Six Democrats have said that this year will be their last in Congress — but that hasn't shaken House Minority Leader Nancy Pelosi's confidence in her party retaking the lower chamber in this November's elections.
"Our Democratic retirements do not relate in any way to our prospects for winning," the California Democrat said, The Hill
Just this week, three Democrats said that they were resigning, including her longtime California colleague, Rep. George Miller,
who announced on Monday that he was not seeking re-election after 40 years on Capitol Hill.
The other two were Rep. Jim Moran of Virginia, who said on Wednesday that he was quitting after 12 terms, and Rep. Bill Owens of New York. He said on Tuesday that he was not seeking re-election after two terms, the Hill reports.
Pelosi said that these "personal and family decisions" would not affect the midterm elections — telling the Hill that fundraising and recruitment were more likely to have an impact.
"They are, generationally, in the same place, ready for another chapter in life," she said, referring to Miller and Moran. "It's not about whether we win the House; it's about their family decisions."
Democrats announcing their retirements last week include Reps. Jim Matheson of Utah and Mike McIntyre of North Carolina, and Rep. Carolyn McCarthy, also of New York.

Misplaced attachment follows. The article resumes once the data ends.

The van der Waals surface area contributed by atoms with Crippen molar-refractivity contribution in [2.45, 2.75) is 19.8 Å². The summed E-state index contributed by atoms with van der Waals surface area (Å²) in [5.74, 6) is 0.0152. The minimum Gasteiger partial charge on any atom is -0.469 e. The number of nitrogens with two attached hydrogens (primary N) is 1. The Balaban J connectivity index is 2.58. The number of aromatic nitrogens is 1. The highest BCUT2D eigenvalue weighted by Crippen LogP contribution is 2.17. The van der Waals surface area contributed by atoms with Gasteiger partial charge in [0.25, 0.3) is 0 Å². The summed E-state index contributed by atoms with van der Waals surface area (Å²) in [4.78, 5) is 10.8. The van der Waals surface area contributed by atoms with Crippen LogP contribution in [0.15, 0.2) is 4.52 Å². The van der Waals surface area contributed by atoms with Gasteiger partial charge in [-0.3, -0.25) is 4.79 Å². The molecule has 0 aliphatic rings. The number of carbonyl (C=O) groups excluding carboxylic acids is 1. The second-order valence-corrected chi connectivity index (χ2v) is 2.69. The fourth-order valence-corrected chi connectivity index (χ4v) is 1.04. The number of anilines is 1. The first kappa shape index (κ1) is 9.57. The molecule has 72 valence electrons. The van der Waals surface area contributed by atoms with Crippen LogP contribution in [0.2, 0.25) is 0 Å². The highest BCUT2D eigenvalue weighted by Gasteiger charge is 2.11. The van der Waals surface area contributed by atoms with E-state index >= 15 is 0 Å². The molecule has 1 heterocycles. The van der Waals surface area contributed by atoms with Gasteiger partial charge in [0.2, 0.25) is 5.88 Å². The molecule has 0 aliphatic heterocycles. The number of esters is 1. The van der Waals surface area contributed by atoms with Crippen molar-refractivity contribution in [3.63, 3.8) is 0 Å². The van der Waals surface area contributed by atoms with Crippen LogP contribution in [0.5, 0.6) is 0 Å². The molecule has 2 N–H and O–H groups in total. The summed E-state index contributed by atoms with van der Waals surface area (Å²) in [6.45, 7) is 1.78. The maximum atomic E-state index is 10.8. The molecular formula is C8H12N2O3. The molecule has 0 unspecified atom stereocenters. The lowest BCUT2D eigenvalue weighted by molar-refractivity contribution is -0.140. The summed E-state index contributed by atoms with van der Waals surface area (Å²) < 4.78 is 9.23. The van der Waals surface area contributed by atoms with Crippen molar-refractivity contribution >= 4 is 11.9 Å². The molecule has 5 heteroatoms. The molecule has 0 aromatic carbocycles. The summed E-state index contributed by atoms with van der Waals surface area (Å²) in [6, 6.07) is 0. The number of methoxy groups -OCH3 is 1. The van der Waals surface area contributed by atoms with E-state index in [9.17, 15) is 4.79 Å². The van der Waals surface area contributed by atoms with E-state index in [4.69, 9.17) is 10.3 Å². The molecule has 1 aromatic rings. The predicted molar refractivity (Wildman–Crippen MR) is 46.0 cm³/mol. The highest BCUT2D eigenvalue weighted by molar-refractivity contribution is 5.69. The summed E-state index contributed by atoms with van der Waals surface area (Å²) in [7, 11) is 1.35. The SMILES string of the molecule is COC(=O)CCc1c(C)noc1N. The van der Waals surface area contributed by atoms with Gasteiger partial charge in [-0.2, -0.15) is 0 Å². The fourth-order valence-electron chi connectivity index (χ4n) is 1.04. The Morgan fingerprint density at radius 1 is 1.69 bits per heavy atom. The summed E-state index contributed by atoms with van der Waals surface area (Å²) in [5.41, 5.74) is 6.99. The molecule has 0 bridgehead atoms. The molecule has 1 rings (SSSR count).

Matheson and McIntyre represent heavily Republican districts, the Hill reports.
But Pelosi told the Hill that 10 Republicans are retiring in the House, predicting that Democrats "probably have better prospects in some of their districts than they do in ours."
"We've seriously outraised the Republicans," she told the Hill. "But more important than that is the caliber of candidates that we have running. They're spectacular.
"Democrats are optimistic about our prospects," the minority leader added. "And we've met all of our critical imperatives for where we need to be on a path to victory."
Pelosi's comments brought doomsday predictions from Republicans.
“We know Nancy Pelosi doesn’t think we have a spending problem, but now she’s really in denial," Daniel Scarpinato, a spokesman for the National Republican Congressional Committee, told the Hill. "Losing two Democrat incumbents in two of the most Republican districts in the nation is the worst-case scenario for Pelosi’s dreams of becoming Speaker of the House again.”
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